By morning Severus was aware that there wouldn't be scarring, not much of it anyhow. He wasn't terribly surprised, he had felt the swirl of her magic as she had been performing the healing. He had felt stronger, but only in a few rare wizards. Only in the wizards that would later be read about in history books, for better or worse.
He had no interest in being grateful.
She had stayed the night, mostly because by the time she was done with both the brewing and the healing, it had clearly been all she could manage to keep her eyes open. When he went downstairs the next morning to brew some coffee and possibly scramble an egg or two he found Luciana there, still in the pyjamas Granger had transfigured for her, giggling at the photo of Draco, Gregory and Vincent.
"Where is your mother?" he asked her.
She pointed at the photograph. "Daddy."
Severus wondered if she actually remembered him, or if Weasley and Granger had taught her to recognize his likeness. "Yes, that was your father. Where is your other parent?"
She frowned at his evident lack of enthusiasm and went back to the picture. Severus sighed and moved past her, into the kitchen. A few lazy flicks of his wand later, the scent of coffee was slowly filling the area. He rummaged in the ice box for the eggs.
He took out two, then four, then five. While Luciana never looked less than plump--an odd look on any child of Draco's--Granger rarely appeared to have anything more than seven or so stone accompanying her bare frame of bones and surprisingly toned muscles.
Granger slid into the kitchen just as he was sliding the cheese into the eggs. She said, "Good morning. How are you feeling?"
"Have you fixed any part of my house your offspring may have destroyed whilst roaming unsupervised?"
"Better, then." She opened a cabinet and took out two cups. "I assume you would like some coffee?"
"How you could have come to that startling deduction will forever be outside my grasp."
"You realize Luciana's quite well trained? It's not really the safest life I lead, and I could leave her with my parents but I worry that she'd be found, them and her, and there's the fact that she's my daughter and I'm rather attached, so I choose selfishness over finding somewhere better for her. But she knows how to be quiet and careful. I wouldn't leave her to her own devices otherwise. I don't unless I can feel the wards around us, or I know someone else is there."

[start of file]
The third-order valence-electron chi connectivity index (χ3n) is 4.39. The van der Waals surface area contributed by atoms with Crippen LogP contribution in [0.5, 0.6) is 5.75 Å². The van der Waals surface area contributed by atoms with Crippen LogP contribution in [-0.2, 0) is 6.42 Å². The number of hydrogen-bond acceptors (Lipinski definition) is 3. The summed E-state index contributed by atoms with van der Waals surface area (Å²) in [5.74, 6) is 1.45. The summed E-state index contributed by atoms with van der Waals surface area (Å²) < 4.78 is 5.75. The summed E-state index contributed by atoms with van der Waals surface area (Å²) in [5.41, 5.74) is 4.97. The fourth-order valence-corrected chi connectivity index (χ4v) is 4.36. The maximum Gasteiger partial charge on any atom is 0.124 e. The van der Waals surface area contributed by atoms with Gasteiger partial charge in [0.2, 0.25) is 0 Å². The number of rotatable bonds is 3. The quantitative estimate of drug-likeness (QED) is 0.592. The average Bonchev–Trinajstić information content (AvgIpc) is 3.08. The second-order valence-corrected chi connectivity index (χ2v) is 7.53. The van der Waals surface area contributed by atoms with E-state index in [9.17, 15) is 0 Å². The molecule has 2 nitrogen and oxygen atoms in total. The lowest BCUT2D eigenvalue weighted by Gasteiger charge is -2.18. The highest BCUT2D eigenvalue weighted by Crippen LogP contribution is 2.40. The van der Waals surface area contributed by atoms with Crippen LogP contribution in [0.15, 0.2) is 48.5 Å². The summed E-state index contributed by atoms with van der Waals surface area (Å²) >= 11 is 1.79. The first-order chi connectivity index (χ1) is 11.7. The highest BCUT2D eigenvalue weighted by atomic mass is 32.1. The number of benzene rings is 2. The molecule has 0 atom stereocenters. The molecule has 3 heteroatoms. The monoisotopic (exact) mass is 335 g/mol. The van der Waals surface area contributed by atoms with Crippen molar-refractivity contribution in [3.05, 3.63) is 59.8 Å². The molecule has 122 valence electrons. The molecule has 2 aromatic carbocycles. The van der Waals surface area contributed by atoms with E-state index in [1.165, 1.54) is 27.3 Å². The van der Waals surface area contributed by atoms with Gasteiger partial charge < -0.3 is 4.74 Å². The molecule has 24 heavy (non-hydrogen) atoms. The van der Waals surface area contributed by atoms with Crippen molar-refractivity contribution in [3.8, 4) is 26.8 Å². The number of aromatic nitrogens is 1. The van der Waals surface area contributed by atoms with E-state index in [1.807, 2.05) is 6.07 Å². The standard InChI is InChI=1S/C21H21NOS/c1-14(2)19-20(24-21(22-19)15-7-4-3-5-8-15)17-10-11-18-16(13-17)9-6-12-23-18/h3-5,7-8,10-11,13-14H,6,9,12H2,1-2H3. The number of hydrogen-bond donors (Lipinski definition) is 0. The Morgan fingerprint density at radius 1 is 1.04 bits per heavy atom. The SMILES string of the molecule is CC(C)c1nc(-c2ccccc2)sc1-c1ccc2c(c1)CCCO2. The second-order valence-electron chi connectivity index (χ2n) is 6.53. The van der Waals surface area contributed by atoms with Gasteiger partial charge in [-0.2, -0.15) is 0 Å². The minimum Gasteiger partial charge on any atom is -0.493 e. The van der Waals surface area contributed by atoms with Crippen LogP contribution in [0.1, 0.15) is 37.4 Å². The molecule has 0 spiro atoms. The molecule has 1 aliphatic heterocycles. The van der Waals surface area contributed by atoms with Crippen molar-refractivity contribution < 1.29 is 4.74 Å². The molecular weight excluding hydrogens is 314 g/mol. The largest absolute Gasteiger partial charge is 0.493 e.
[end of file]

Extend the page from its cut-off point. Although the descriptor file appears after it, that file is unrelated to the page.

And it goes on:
"You haven't the slightest idea who might be included in those wards."
"Well, I am, so I have some clue. Rather inconvenient, wouldn't it be, to have me walk in at an inopportune moment? Wards are mutable, and yours are more well-constructed than most." She handed him a cup of coffee.
"Does she remember Draco?"
"I think so. She asks for 'Daddy' sometimes, and she isn't asking for Ron. I tell her things about him so she'll know."
"What do you tell her?"
Granger shrugged. "That he liked to levitate her and call her his little snitch, that he liked the color green, but preferred bright green to dark green, that he had a funny chin. That he saved my life."
"He liked peacocks," Severus said. He couldn't remember planning to say it, was quite certain that the moment before he had been about to summon a plate--which he then did. "He wanted one as a familiar when he was a child, before he realized that they weren't magical. He fought against that fact quite ferociously, insistent that anything with that much color must be."